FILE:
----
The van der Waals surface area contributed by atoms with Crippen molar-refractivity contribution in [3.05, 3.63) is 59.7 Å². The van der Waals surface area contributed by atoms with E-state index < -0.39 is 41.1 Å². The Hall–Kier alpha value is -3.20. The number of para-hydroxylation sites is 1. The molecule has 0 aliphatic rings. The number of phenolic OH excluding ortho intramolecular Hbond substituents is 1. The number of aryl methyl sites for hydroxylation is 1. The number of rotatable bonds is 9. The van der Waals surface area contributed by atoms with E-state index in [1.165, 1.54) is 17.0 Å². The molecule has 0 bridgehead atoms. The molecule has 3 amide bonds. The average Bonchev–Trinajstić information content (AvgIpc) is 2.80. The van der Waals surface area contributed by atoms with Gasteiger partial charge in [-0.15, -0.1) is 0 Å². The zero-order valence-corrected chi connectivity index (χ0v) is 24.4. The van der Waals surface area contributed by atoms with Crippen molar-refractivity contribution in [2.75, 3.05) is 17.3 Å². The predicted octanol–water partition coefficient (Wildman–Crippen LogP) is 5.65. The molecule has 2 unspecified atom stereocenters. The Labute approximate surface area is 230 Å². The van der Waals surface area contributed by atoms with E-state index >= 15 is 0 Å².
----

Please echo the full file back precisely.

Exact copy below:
The van der Waals surface area contributed by atoms with Crippen molar-refractivity contribution in [3.05, 3.63) is 59.7 Å². The van der Waals surface area contributed by atoms with E-state index < -0.39 is 41.1 Å². The Hall–Kier alpha value is -3.20. The number of para-hydroxylation sites is 1. The molecule has 0 aliphatic rings. The number of phenolic OH excluding ortho intramolecular Hbond substituents is 1. The number of aryl methyl sites for hydroxylation is 1. The number of rotatable bonds is 9. The van der Waals surface area contributed by atoms with E-state index in [1.165, 1.54) is 17.0 Å². The molecule has 0 bridgehead atoms. The molecule has 3 amide bonds. The average Bonchev–Trinajstić information content (AvgIpc) is 2.80. The van der Waals surface area contributed by atoms with Gasteiger partial charge in [-0.15, -0.1) is 0 Å². The zero-order valence-corrected chi connectivity index (χ0v) is 24.4. The van der Waals surface area contributed by atoms with Crippen molar-refractivity contribution in [2.75, 3.05) is 17.3 Å². The predicted octanol–water partition coefficient (Wildman–Crippen LogP) is 5.65. The molecule has 2 unspecified atom stereocenters. The Labute approximate surface area is 230 Å². The van der Waals surface area contributed by atoms with E-state index >= 15 is 0 Å².